Learning By Recovering
As the Philippines embarks on an ambitious plan to recover from the COVID-19 pandemic, it is important to build a learning loop to know what investments are working and who is benefiting from them.
Authors are Senior Fellow, the International Initiative for Impact Evaluation (3ie) and Chief Economist and Director-General, Asian Development Bank (ADB), respectively.
As the Philippines embarks on an ambitious plan to recover from the COVID-19 pandemic, it is important to build a learning loop to know what investments are working and who is benefiting from them. Development partners stand ready to help the government’s efforts to evaluate programs and projects, including through the use of big data.
Whether they are combatting initial or subsequent surges of the coronavirus disease (COVID-19) pandemic, countries are also struggling with the challenge of economic recovery. What should be the priority investments to stimulate growth and to help people, especially the poor and vulnerable, get back on their feet? In the Philippines, government agencies prepared ambitious plans as early as May with well thought-out documents like “We Recover As One”. Some of these investments are being done with assistance from external partners like the Asian Development Bank (ADB) and are implementing already planned and needed projects, such as the infrastructure around “Build, Build, Build”, including the Malolos–Clark Railway Project, to help spur sustainable and inclusive growth. Others are truly innovative, such as the “Bayan Bayanihan food program”, which uses a granular poverty map from satellite imagery to identify and deliver swiftly to priority needy communities in Metro Manila.
Will these investments actually achieve what they set out to do? Will they benefit those who were originally intended? It is critical to know, not only for accountability, but also to learn lessons. Some of these lessons can allow mid-course adjustments as implementation takes place to maximize the chances of success. Those learned at project closure can help inform planning for future investments.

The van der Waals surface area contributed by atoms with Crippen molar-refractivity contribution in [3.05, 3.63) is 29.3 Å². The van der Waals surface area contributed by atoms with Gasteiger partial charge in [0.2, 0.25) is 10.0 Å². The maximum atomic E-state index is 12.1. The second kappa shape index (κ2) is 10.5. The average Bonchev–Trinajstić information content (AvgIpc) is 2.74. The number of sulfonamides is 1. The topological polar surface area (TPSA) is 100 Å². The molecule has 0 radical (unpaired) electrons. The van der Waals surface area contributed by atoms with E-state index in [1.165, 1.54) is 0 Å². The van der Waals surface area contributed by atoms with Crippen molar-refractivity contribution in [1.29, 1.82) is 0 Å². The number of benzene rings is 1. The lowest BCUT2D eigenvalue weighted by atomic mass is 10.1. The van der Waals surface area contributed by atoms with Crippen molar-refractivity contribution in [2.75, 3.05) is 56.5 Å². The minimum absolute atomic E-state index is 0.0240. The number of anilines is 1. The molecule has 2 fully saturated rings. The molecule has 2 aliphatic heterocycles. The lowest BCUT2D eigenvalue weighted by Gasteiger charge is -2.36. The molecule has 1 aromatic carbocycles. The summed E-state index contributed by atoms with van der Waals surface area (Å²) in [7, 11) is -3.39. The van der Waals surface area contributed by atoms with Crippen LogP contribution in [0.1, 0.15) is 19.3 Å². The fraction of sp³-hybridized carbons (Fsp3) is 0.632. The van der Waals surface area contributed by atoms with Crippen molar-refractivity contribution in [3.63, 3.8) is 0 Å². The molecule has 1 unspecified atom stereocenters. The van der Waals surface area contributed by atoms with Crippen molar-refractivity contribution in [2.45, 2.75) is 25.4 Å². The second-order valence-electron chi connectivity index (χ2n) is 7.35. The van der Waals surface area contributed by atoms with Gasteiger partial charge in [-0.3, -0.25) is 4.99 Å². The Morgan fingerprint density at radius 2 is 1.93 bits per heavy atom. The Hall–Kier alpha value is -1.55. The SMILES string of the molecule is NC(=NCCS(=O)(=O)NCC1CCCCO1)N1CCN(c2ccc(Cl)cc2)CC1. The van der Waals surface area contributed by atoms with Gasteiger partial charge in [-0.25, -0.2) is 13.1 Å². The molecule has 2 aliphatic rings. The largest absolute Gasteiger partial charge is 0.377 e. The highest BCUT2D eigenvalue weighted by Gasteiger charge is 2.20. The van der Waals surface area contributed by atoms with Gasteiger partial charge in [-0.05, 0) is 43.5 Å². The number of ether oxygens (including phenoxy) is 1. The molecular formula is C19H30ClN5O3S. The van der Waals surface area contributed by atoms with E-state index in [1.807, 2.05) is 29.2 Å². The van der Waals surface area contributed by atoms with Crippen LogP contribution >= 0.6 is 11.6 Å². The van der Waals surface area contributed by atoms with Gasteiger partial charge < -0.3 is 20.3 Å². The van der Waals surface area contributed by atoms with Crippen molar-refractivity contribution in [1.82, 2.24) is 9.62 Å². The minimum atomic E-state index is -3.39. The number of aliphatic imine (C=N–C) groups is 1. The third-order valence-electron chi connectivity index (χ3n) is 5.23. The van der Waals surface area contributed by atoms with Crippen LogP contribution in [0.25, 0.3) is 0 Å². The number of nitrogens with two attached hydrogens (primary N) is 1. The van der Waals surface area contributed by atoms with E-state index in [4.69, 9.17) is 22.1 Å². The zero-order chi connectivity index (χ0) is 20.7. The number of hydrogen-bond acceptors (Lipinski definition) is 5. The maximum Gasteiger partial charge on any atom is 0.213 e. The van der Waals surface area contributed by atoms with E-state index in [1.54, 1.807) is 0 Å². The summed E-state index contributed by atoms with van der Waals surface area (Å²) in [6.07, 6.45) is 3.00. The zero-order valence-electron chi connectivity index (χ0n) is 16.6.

Fortuitously, the Philippines has already used evaluations to move forward. Learning from the experiences of other countries that had pioneered conditional cash transfers (CCTs), the country in the late 2000s piloted, evaluated, and expanded what is now its largest social protection scheme, the Pantawid Pamilyang Pilipino Program (4Ps). The 4Ps provides cash grants to poor households based on their fulfillment of health and education-related conditions, and over 4.3 million poor families have benefited from the program. With support from partners like ADB and the World Bank, independent evaluations have confirmed the 4Ps’ significant benefits to poor households, such as higher school enrollment and lower incidence of hunger. The National Economic and Development Authority (NEDA), with the support of the International Initiative for Impact Evaluation (3ie)?a global leader in producing and synthesizing rigorous and policy-relevant evidence?and the Australian Embassy, have supported the rigorous assessment of programs to enhance the employment chances of students (through the Department of Labor and Employment), to sustain livelihoods of those seeking to escape poverty (through the Department of Social Welfare and Development), and to make the justice system more effective and efficient (the Supreme Court).
In the future, we hope that the country can build on these shared experiences to ensure that the upcoming programs benefit from the best evidence possible. This would entail reviewing more systematically the lessons learned from other settings. ADB, for example, has just published two such reviews of what works to improve energy and transportation interventions?both priority areas for the government. 3ie’s online development evidence portal has over 4,000 studies which can be easily searched by topic and evaluation question.
We would also encourage Philippine agencies to work with NEDA and the academic community to replicate the promising examples of how decisions can be better informed by better evidence. Partners such as ADB and 3ie, among others, stand ready to help. ADB, for example, has an impact evaluation technical assistance program and the Australian Embassy has generously renewed its partnership with NEDA and 3ie for more similar studies. In this way, the country can learn as it recovers from the pandemic. Indeed, such an approach will benefit other countries as well, especially in the post-pandemic context.